Associations between diabetes and heart failure, insulin resistance, cancer, and non-alcoholic fatty liver disease have been identified.
Diabetes mellitus (DM) has strong associations with many other conditions. The reports that follow show recently identified links with heart failure, insulin resistance, cancer, and nonalcoholic fatty liver disease (NAFLD).
Incretin-based Drugs May Not Increase Heart Failure Risk
Raison d’etre: Antidiabetic incretin-based drugs, including dipeptidyl peptidase 4 (DPP-4) inhibitors and glucagon-like peptide 1 (GLP-1) analogues, may increase the risk of heart failure.
Results: In a multicenter, observation study of close to 1.5 million patients (nearly 30,000 were hospitalized for heart failure), the rate of hospitalization for heart failure did not increase with the use of incretin-based drugs as compared with oral antidiabetic drug combinations. Results were similar for DPP-4 inhibitors and GLP-1 analogues.
Bottom line: In this analysis from large cohorts of patients with DM, incretin-based drugs were not associated with an increased risk of hospitalization for heart failure.
Cancer Drug May Aid Insulin Resistance and Diabetes
Raison d’etre: The tyrosine kinase inhibitor imatinib (Gleevec), which has revolutionized treatment of chronic myeloid leukemia, also blocks phosphorylation of peroxisome proliferator–activated receptor (PPAR)Î³ at Ser273, one of the key mechanisms for antidiabetes drugs to target PPARÎ³.
Results: In high fat–fed mice, Gleevec improved insulin sensitivity without causing severe adverse effects associated with other PPARÎ³-targeting drugs. Gleevec also reduced lipogenic and gluconeogenic gene expression in the liver and ameliorated inflammation in adipose tissues.
Clinical implications: Gleevec appears to exhibit beneficial effects on both glucose/lipid metabolism and energy homeostasis by blocking PPARÎ³ phosphorylation.
Proteins Link Obesity and Diabetes with Cancer
Raison d’etre: Diseases of chronic inflammation or disordered metabolism, such as type 2 DM, may be related to cancer through shared mechanisms that regulate chromatin.
Results: Reducing levels in pancreatic beta cells of individual Bromodomain and Extra-Terminal (BET) proteins, previously shown to play a role in cancer, also may help patients who are obese and have DM.
Clinical implications: BET proteins provide a new pathway to connect adult-onset DM with cancer, so properly targeting BET proteins may be helpful for both diseases.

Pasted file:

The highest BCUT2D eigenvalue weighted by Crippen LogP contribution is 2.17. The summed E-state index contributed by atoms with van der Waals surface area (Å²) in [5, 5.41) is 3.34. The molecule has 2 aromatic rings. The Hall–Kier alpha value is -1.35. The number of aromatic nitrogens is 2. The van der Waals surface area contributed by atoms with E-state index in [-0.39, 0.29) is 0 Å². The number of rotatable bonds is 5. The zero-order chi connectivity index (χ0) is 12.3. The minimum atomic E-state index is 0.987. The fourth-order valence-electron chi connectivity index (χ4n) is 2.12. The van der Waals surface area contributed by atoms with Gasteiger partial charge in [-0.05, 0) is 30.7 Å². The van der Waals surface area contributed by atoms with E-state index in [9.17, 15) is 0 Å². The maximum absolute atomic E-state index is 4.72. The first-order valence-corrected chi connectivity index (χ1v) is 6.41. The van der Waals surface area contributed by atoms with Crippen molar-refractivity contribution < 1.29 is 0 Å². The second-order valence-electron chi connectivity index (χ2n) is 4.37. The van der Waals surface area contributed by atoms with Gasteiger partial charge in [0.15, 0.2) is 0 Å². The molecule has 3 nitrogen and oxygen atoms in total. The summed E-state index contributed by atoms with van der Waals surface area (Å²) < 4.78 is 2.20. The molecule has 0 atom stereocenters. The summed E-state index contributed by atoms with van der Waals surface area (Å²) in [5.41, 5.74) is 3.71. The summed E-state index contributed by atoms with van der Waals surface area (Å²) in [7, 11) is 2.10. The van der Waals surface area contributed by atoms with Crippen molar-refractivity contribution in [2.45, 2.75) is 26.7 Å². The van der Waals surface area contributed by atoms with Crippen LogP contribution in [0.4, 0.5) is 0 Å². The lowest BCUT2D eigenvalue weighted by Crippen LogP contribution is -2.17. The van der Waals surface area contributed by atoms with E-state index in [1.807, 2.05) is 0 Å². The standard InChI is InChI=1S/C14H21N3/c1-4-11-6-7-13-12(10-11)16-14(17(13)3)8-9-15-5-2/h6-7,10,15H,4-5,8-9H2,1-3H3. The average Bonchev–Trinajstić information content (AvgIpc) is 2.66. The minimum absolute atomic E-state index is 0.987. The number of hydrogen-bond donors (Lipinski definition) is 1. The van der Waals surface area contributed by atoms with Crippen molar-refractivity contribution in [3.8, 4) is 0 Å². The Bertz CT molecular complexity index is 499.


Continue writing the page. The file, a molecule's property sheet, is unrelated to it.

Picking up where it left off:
Gestational Diabetes Strongly Associated With NAFLD
Raison d’etre: Insulin resistance is central to the development of NAFLD, and gestational DM is an early marker of insulin resistance.
Results: In a multicenter community-based longitudinal cohort study of 1115 women who underwent CT quantification of hepatic steatosis 25 years after entry, 11% reported a history of gestational DM and 7% met the CT definition for NAFLD at year 25. The crude risk of NAFLD at 25 years was more than 2.5-fold greater in women who had gestational DM than in women who did not.
Clinical implications: Gestational DM is a risk marker for NAFLD and represents an opportunity to identify women at risk for NAFLD at a young age.
• DPP-4 inhibitors and GLP-1 analogues do not appear to increase the risk of heart failure.
• The cancer drug Gleevec shows promise as a novel therapeutic agent for use in insulin resistance and type 2 DM.
• Newly discovered proteins may be linked to obesity-driven DM and to cancer.
• A history of gestational DM may help identify young women at risk and allow targeted strategies to prevent complications related to NAFLD.
1. Filion KB, Azoulay L, Platt RW, et al. A multicenter observational study of incretin-based drugs and heart failure. N Engl J Med. 2016;374:1145-1154.
2. Choi SS, Kim ES, Jung JE, et al. PPARÎ³ antagonist Gleevec improves insulin sensitivity and promotes the browning of white adipose tissue. Diabetes. 2016;65:829-839.
3. Deeney JT, et al. BET Bromodomain proteins Brd2, Brd3 and Brd4 selectively regulate metabolic pathways in the pancreatic Î²-cell. PLoS One. 2016;11(3):e0151329. doi: 10.1371/journal.pone.0151329. eCollection 2016.
4. Ajmera VH, Gunderson EP, VanWagner LB, et al. Gestational diabetes mellitus Is strongly associated with non-alcoholic fatty liver disease. Am J Gastroenterol.2016 Mar 22. doi: 10.1038/ajg.2016.57. [Epub ahead of print]